In 2007, the Oregon legislature passed two laws: The domestic partnership law (the Oregon Family Fairness Act) and the Oregon Equality Act, which prohibits discrimination based on sexual orientation and gender identity.
A group of "concerned Oregonians" started gathering signatures because they wanted to place a referendum on this November's ballot requiring a statewide vote on the two laws.
They've now officially failed. H/t to Marshall Collins over at BlueOregon...
To place an initiative or referendum on the ballot, supporters must obtain a specified number of signatures from registered voters. The number required is determined by a fixed percentage of the votes cast for all candidates for governor at the general election preceding the filing of the petition.
The so called "Concerned Oregonians" are people who signed the petition to place the referendum on the ballot. They filed suit after the Secretary of State refused to place it on the ballot because there were not enough valid signatures. Several counties had rejected some of the gathered signatures. The plaintiffs argued that the method of validating signatures violated their constitutional (equal protection and due process) rights. The gist being that the right to vote is a fundamental one and that the rejected signers were not notified that their signatures were invalidated. The District Court disagreed. The plaintiffs then appealed to the 9th Circuit Court of Appeals, who today ruled that the District Court was right - there was no constitutional violation, Oregon's method of validating referendum signatures stands. A U.S. Supreme Court review is unlikely, so this means that the referendum will not appear on November's ballot, and the challenges to these two great laws go away!
I've read the decision and I think the Court gets it exactly right. Some snippets:
We hold that the Secretary’s procedures did not violate
plaintiffs’ constitutional rights. Although regulations on the
referendum process implicate the fundamental right to vote,
the state’s important interests justify the minimal burden on
plaintiffs’ rights. Additionally, Oregon’s signature verification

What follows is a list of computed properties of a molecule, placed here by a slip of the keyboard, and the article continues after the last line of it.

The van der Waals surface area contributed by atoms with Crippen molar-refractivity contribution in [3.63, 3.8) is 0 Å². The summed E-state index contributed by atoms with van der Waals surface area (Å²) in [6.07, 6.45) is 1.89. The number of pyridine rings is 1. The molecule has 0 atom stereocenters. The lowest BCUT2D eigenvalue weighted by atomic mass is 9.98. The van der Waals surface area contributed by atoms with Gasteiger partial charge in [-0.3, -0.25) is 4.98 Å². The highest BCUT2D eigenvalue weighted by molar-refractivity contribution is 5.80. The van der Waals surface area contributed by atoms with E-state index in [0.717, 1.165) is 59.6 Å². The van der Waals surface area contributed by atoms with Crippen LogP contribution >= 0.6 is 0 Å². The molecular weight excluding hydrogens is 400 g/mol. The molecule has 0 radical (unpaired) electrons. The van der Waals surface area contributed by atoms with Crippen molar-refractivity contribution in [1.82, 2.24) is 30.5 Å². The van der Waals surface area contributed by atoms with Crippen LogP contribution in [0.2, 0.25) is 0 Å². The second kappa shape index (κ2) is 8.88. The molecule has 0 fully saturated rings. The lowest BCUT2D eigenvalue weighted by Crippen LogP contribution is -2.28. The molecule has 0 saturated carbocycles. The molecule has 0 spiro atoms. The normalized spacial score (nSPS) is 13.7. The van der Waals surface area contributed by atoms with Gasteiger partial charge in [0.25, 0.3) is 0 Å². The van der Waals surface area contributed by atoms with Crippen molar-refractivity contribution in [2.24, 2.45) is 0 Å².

standards are uniform and specific enough to ensure
equal treatment of voters
..the Secretary’s procedures in this case are reasonable, and do not violate plaintiffs’ equal protection rights. First, the magnitude of plaintiffs’ asserted injury is minimal...Although county elections officials do not notify voters after rejecting non-matching signatures, referendum petition cover sheets instruct voters to "[s]ign your full name, as you did when you registered to vote." Chief petitioners and
members of the public observe the process and can object to
signature verification decisions. All counties provide that
higher county elections authorities review all signatures that
are initially rejected. All counties also uniformly limit their
review to a comparison between petition signatures and existing
voter registration cards. This process protects the rights of
petition signers and treats voters in different counties equally.
When viewed in context, the absence of notice and an oppor-
tunity to rehabilitate rejected signatures imposes only a minimal
burden on plaintiffs’ rights.
Oregon’s important interests justify this minimal
burden on the right to vote.
Oregon’s interests in detecting fraud and
in the orderly administration of elections are weighty and
undeniable. Requiring the state to provide thousands of petition
signers with individual notice that their signatures have
been rejected and to afford them an opportunity to present
extrinsic evidence during the short thirty-day verification
period would impose a significant burden on the Secretary and county elections officials. In contrast to the significant
weight of the state’s interests, plaintiffs’ interest in the additional
procedures they seek is slight.
The signature gathering process for referendums and ballot measures is ripe for fraud. There are people who just stand out on the corner asking you if you are registered to vote and then if you say yes, giving you a one line description of a ballot measure or referendum and then asking you to sign. Whatever interest the "Concerned Oregonians" - and by extension, their buddies, the Alliance Defense Fund have is clearly outweighed by the State's interest in making sure only valid signatures put this referendum on the ballot.
It is a big deal that the referendum goes away because it's
only the 2nd presidential election since 1984 that an anti-gay measure won't be on the ballot
. These are great laws and they should absolutely stand. The only thing better would be an outright legalization of gay marriage - and I'm still waiting for that BTW (not because I want to get married - I'm straight - but because it is the freakin right thing for crissake!).
So here's to one less thing to rail against come November!